The Mirrors

Story by Hannah Oakland, Staff Writer

Kasper Igor Legture waited motionless in front of his desktop computer screen as he has been doing for the past two days. He was tired, hungry, and ready for his next experiment to proceed.

Suddenly, his cell phone rang a deep bell toll and Kasper reached to pick it up.

“Hello?” he asked, knowing who was on the other end of the line.

Five minutes passed when Kasper finally said, “Yes, of course. I will see you tomorrow at dusk.” As he hung up, a sly smile spread across his unstable face. Tomorrow is the day, the day he had been waiting oh so long for. His experiment was soon to begin.

  The little red Nissan pulled up on the rocky gravel that led to a perfectly white two story colonial style house. The sun was soon to set over the large estate sending rays of white light over an eerie run down carnival that jutted out, ugly and sickly, from the stately white house. The driver stepped out and squinted in the dying light. He was in his mid-forties with dark uncombed hair, and deep grey eyes that had seen too much. As he slammed his blood red car door shut, the owner of the estate ran out smiling warmly.

“Hey man, how are you,” Kasper said as he shook his visitors hand with excessive force.

“I’m pleased to meet you…”

“Kasper Igor Legture.”

“Oh, my name is Roger. I’m glad I found your offer on Craigslist, my wife loves that oriental vase of yours.”

“Ah, yes, it’s a beauty all right! Come this way, let me get it for you.” Kasper said gleefully.

After a moment of silence, Roger asked, “so what is this place?”

“I used to run a little carnival here over the summer” Kasper replied.

“What happened to it?” Roger asked curiously.

“Well, let’s just say it disappeared and never ran again.”

Muddled by Kasper’s response, Roger asked “Disappeared?”

“Disappeared,” Kasper said bluntly.

“If you don’t mind my asking, may I ask why?”

“I do mind, I mind very much…”

“Gosh, I sure am sorry Mr. Legture.”

Kasper squinted and turned sharply in the direction of the deserted funland.

“I keep it in this shed over here for safekeeping” Kasper said gesturing towards a shed made of rotting weathered planks. There was a hint of nervousness in his voice. He opened the shaking wooden door into almost complete darkness.

“You first,” he said with a smile.

Roger stepped forward quite cautiously sensing danger ahead. Complete nothingness engulfed him as he screamed a blood curdling scream that echoed behind his falling body. The trap door in the floor of the shed slammed shut with force.  Then suddenly, silence overcame the dead carnival. At that moment the world turned black, gone, forgotten.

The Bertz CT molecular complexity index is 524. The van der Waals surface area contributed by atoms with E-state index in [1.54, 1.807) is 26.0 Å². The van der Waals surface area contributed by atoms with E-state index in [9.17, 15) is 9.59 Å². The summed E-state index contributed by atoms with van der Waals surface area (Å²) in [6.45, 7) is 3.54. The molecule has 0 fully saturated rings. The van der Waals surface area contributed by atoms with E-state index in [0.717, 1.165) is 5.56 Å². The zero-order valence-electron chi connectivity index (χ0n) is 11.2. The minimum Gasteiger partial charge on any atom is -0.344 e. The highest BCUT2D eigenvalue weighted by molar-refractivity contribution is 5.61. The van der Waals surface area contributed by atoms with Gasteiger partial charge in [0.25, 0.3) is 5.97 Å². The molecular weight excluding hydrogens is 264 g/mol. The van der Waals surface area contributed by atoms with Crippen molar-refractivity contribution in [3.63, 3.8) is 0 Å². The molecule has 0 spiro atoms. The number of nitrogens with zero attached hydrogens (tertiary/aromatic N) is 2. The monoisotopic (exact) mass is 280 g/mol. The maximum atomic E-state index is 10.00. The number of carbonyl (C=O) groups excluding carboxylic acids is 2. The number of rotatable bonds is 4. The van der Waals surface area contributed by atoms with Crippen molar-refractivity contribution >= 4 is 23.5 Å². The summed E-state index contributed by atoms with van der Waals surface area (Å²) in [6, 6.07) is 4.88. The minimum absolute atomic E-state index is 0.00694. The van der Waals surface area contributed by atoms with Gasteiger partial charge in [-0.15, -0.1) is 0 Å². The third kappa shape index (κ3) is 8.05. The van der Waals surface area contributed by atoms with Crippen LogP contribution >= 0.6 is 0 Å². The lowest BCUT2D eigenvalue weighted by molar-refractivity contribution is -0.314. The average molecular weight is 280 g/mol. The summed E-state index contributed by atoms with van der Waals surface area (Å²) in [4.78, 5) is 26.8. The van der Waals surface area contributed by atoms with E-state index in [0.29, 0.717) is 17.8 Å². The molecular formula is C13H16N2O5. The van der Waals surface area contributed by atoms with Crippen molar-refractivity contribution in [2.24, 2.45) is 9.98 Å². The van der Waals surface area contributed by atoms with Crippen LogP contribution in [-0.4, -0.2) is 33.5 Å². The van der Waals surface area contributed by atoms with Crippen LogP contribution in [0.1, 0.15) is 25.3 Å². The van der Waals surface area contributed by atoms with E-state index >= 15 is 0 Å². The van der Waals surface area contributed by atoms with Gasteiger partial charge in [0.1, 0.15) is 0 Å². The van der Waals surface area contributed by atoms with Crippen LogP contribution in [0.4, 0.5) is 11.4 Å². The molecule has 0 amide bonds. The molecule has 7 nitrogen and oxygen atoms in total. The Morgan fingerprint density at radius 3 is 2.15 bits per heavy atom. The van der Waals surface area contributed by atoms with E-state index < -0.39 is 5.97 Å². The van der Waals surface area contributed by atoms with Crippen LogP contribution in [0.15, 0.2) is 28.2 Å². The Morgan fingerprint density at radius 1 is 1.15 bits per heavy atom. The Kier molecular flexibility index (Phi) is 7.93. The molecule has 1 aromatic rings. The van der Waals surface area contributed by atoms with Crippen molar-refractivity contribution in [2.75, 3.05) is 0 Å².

Roger awoke to screaming white lights that cut through his pounding head and threatened to blind him. As he looked around, all he saw was himself. In every direction, Roger stared back. The mirrors were on every wall. The stench of mold lingered heavily in the air, and the image of Kasper Igor Legture was still fresh in his mind. Roger was helpless, trapped! He cried out for help. He felt the mirror. Nothing. Hot tears ran down his face.

“Why?” he screamed, “Who has done this to me?”

When no answer came, he began to pace and pace and pace. Click, click, click, click, click, click, click whet his fine black oxfords. Minutes progressed into hours. Roger eventually collapsed in defeat and fatigue.

  Roger awoke to a defining noise that shattered his ears.

“Stop! Stop this! Let me out!” He yelled.

The pain increased, he could barely take it anymore.

“Stop! Stop!”

After twenty minutes of unbearably pitched sounds, Roger passed out again.  

  When he awoke, the first thing he saw was himself. His tired face staring back at him. He began to pace again. Click, click , click, click, click. Roger was hungry, but food was impossible to obtain in this reflective prison. Time stood still as Roger’s sweat and tears turned to haste and regret. He was losing his own self.

  

 

  It followed him everywhere, it tore at his soul. It took him back to war, to death, to the evils of the world. All over a stupid vase. The pain, the fear, the mirror, all for a little oriental vase for his beloved wife.

  Roger yelled and screamed, tears of acid burned his face. Soon, Roger turned to the mirror. The man in the mirror. Yes, it was his fault. He smashed the mirrors in an attempt to destroy the man at fault. Instead, he only created more evil eyes staring back at him. The glass was his only defense against the multiplying monster. He began to cut at it, jabbing it until blood began to pool around him, splashing onto the white walls which lay beneath the mirrors. More blood poured everywhere in a torrent. It felt relieving, the eyes were fading. The room turned cold and dark. The room of mirrors just disappeared.

 

  From above, Kasper Igor Legture merely smiled at the act being played out before him.

“It only took two days… amazing,” he said sarcastically to himself.

  

  The police and the FBI never did find Roger and his car. Over the years, speculations arose that there was a murder behind the disappearance of Roger. There was indeed a murderer that existed and he died years after in the very same manner as Roger had. He unknowingly fell in a drunken stupor, becoming trapped and committing suicide in madness. He had very much gotten a taste of his own clown act.

  Years later, when investigators searched this mad carnival set aside from the beautiful white home, they found numerous bodies, including Rogers and Kasper Igor Legtures. An evil, haunting smile still lingers on every mirror, new or old, on the estate. The same smile that rested on every corpse of the men gone mad. The curse of the mirrors shall never be lifted. It shall never disappear.

 

 

 

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